In this light the Permaculture slogan makes even more sense...

Earth Care, People Care, Fair Share

To steward Earth sustainably it is essential to also assure certain levels of equitability. Call it socialism or what ever, it's necessary. Only a tiny minority of hard-line neo-liberals believes inequality and poverty is necessary. The vast majority of Earths population thinks it's unfair. And it is also in conflict with ecological sustainability. One pressing danger is for our politicians to buy into the lie that curbing climate change and solving similar environmental issuse is now to be put on hold due to "the financial crisis" (see yesterdays post).

The whole climate change situation is a chapter on causes and effects on it's own. I'll leave it for now, but in a system as complex as Earths biosphere any large scale change is bound to cause a crisis somewhere. It is, of course, particularly linked to the above mentioned problems with deforestation and drought as well as industrialized cultures addiction to oil and the resulting disruption of the carbon cycle.

However, in stead of continuing some litany in agony, let us finish by listing some policies to halt this vicious circle around poverty:
  • Reforestation, conservation, organic agriculture
    Let nature provide us with its services, curb the greenhouse effect and provide sources of income in "the third world".
  • Promote pacifism, eradicate motivations for crime, negotiate conflicts
    Any act of aggression aggravates this vicious circle. Promote peace on all levels. Wars pollute insanely, violence sows seeds of hatred.
  • Educate everyone
    To help people live off their land, avoid diseases, prosper and innovate.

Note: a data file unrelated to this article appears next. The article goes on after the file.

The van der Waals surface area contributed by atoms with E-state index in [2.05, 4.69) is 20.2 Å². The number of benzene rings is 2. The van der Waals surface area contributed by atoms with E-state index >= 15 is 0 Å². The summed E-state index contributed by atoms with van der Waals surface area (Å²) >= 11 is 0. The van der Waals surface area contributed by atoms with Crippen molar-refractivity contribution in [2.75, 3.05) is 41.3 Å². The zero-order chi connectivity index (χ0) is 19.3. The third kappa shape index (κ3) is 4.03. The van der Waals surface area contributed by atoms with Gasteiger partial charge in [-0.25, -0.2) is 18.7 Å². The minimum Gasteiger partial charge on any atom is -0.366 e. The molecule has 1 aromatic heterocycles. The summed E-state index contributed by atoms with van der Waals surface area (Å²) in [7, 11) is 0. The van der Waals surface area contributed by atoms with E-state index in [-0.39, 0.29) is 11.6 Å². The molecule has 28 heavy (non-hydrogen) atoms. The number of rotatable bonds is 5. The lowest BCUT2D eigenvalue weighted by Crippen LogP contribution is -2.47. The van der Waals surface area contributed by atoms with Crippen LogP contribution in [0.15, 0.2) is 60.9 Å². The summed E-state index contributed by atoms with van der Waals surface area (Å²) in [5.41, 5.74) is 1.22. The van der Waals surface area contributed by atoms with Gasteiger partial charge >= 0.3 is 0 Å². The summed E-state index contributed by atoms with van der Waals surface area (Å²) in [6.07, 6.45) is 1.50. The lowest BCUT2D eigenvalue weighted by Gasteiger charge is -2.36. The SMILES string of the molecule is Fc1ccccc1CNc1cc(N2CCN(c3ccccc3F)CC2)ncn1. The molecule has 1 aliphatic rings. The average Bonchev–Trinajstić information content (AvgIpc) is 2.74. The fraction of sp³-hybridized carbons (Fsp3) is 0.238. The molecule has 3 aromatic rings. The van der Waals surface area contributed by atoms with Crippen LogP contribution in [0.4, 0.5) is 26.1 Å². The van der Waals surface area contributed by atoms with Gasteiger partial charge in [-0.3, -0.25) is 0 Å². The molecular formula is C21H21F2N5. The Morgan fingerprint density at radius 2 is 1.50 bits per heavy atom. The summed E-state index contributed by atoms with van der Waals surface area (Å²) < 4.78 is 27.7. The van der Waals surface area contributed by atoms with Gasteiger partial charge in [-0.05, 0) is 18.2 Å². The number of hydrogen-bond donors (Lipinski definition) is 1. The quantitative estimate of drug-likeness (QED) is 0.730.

• Face migration realistically
    Stop listening to the fear mongering politicians. Inspire positive aspects of immigration.
And actually, as I tried searching for Ecowar and poverty related news the other day I quickly found stories about a recently agreed deal to try and plant forests to fight both poverty and climate change at the same time. (My first post tagged poverty.) Great. I hope to see a lot more stories like that one in the future!

To paraphrase The Freak Brothers: "Ecosystem services will get you through times of no money better than money will get you through times of no ecosystem services".

This post is part of the Blog Action Day 2008

Tuesday, October 14, 2008

The financial crisis: nothing special

Even the relatively progressive newspaper I subscribe to (Danish Information) has been front page worried about the financial crisis bringing an end to environmental initiatives. Although it's probably going to be true in many cases I have thought of it as fossilized thinking that going green should equal spending green. The key is to try and think of what we have to accomplish in terms of what investments will take us there.